The "Passenger Bill of Rights"
By Mark Vorzimmer
It does appear logical for anyone who has ever had a bad airline experience to embrace the "Passenger Bill of Rights" currently being proposed by Messrs. Clinton, Shuster, McCain, and Dingell. You feel captive -- economically, since you can't go to another airline without paying last minute total GNP prices, and physically, since you're ultimately stuck in a small confining airline seat. Legislated explanations of delays, double compensation for delays, required reporting of the number of frequent flyer seats, full consumer access to all airlines fares (by every airline), prohibitions on charges for certain ticketing practices, etc. ...why not? Well, you may want to take a closer look at any solution that looks this. At this point in history, something should appear radically wrong with the proposition that any problem requires a government-enforced solution -- logical perhaps, but wrong. Adding to this confusion is the unfortunate fact being the federal government already has regulatory control over the airline industry...unfortunate because the government may have caused the problem and its' arrogance refuses to prevent it from fixing.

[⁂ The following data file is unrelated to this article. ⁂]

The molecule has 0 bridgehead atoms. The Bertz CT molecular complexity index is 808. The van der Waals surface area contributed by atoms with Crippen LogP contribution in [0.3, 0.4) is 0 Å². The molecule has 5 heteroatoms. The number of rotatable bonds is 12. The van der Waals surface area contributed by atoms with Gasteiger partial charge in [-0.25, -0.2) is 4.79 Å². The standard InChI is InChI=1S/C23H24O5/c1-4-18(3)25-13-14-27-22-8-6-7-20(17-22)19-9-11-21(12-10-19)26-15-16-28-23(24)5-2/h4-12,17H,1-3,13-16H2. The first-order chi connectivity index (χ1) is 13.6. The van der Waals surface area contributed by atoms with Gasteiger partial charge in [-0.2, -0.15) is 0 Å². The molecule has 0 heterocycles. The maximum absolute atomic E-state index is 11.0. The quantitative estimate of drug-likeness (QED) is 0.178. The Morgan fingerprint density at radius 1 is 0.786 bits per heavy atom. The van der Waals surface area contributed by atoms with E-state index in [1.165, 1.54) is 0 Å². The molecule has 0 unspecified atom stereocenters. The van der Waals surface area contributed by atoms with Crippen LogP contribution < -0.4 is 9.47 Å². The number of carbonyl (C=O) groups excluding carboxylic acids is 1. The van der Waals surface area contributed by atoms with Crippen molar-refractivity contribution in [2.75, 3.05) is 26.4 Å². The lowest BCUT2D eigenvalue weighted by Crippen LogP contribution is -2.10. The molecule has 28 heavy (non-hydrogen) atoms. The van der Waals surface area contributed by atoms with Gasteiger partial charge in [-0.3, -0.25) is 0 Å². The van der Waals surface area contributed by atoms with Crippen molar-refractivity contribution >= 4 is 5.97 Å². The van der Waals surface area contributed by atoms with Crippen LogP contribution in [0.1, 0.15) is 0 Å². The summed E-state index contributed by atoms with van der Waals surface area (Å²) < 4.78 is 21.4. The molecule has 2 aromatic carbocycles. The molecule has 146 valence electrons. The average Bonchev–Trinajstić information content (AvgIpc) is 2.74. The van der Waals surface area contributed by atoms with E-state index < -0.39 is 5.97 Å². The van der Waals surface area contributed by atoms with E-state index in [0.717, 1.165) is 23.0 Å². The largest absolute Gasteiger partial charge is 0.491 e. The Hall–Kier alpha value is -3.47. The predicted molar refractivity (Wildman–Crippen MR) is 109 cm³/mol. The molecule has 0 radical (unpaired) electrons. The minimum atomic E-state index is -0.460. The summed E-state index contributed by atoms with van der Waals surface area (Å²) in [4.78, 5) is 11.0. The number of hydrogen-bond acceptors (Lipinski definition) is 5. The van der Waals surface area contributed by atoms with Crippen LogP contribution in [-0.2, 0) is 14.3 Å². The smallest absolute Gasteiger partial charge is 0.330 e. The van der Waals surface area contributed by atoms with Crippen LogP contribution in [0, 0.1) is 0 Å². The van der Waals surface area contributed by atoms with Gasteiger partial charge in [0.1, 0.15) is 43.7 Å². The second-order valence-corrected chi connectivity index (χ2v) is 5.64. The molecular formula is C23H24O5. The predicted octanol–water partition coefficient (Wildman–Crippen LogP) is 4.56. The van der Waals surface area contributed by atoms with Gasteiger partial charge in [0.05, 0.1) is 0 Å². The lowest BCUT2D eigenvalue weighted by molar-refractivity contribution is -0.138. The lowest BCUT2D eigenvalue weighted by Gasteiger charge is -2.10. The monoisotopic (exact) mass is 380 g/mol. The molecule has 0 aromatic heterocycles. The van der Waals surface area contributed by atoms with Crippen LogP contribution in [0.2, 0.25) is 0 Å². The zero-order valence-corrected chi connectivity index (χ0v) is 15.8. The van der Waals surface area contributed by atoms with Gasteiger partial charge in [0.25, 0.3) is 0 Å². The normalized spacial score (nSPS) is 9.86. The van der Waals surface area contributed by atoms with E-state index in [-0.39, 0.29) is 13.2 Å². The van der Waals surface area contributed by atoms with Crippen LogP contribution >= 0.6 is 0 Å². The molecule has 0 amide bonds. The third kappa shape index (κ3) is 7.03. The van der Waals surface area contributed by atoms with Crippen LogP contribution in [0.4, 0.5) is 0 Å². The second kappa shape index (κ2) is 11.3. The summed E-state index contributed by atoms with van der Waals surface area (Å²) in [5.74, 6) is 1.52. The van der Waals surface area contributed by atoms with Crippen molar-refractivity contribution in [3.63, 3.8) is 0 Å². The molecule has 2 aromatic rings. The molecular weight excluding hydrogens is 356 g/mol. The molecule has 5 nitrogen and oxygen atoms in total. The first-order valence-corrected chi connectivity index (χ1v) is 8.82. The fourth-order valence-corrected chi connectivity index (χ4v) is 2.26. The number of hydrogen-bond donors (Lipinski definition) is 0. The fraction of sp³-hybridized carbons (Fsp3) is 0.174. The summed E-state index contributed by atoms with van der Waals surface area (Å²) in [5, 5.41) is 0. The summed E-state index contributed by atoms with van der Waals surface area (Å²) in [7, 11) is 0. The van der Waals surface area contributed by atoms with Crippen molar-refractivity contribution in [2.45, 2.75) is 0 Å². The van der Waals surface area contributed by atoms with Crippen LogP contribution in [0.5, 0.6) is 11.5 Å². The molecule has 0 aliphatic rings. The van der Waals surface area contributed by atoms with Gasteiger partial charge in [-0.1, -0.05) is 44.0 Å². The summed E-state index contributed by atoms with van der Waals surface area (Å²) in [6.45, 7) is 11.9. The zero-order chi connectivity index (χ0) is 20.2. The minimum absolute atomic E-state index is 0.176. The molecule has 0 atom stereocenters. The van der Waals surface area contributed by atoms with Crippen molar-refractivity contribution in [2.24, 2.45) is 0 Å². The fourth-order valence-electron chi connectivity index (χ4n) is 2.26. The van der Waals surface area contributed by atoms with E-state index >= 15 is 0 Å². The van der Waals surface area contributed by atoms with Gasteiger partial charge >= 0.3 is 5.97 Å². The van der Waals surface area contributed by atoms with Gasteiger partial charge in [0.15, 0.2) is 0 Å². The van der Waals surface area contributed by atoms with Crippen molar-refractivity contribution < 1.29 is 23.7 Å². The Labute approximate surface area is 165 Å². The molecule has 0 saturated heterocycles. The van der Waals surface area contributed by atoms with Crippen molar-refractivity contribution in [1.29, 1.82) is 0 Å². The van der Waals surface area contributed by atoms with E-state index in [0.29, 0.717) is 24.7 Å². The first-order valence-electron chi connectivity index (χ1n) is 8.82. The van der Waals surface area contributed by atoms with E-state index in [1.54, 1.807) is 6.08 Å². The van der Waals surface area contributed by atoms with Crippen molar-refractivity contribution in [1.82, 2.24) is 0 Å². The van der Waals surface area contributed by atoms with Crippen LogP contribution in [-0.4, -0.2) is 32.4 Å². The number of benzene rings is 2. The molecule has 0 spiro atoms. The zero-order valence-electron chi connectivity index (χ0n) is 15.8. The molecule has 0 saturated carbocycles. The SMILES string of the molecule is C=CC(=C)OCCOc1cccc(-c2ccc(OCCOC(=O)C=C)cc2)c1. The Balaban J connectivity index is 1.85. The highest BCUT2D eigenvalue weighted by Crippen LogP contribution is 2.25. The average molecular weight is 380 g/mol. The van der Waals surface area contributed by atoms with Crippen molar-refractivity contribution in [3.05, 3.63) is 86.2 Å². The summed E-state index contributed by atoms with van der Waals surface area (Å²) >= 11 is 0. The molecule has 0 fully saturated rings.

As an interesting exercise, allow me to scatter some random dots and then attempt to connect them to issues facing the airline industry:
Sitting the way Robert Crandall wants you to
Several years ago, a journalist asked Robert Crandall of American Airlines why he put his seats so close together. Crandall tersely shot back, "Because you want 'em that way". When the journalists protested by saying he didn't like flying with his knees in his chest, Crandall asked him if there was a first-class cabin on the airplane he was riding. When the journalist answered in the affirmative, Crandall pointed out that the journalist didn't buy one of those tickets.
Obviously, going head-to-head with the likes of Robert Crandall can be a humbling experience for anyone, but his point is one worth making. The marketplace will provide almost any product or amenity -- legal or otherwise -- for which customers are willing to pay, and as long as low prices continue to drive demand, the seats will continue to be placed as close together a consumers are willing to tolerate. When carriers spread the seats back out, as they have been known to do from time-to-time to placate complaining passengers, the resultant increase in per seat price causes sales to drop. In short, they lose customers to those carriers who don't 'relax' their seats.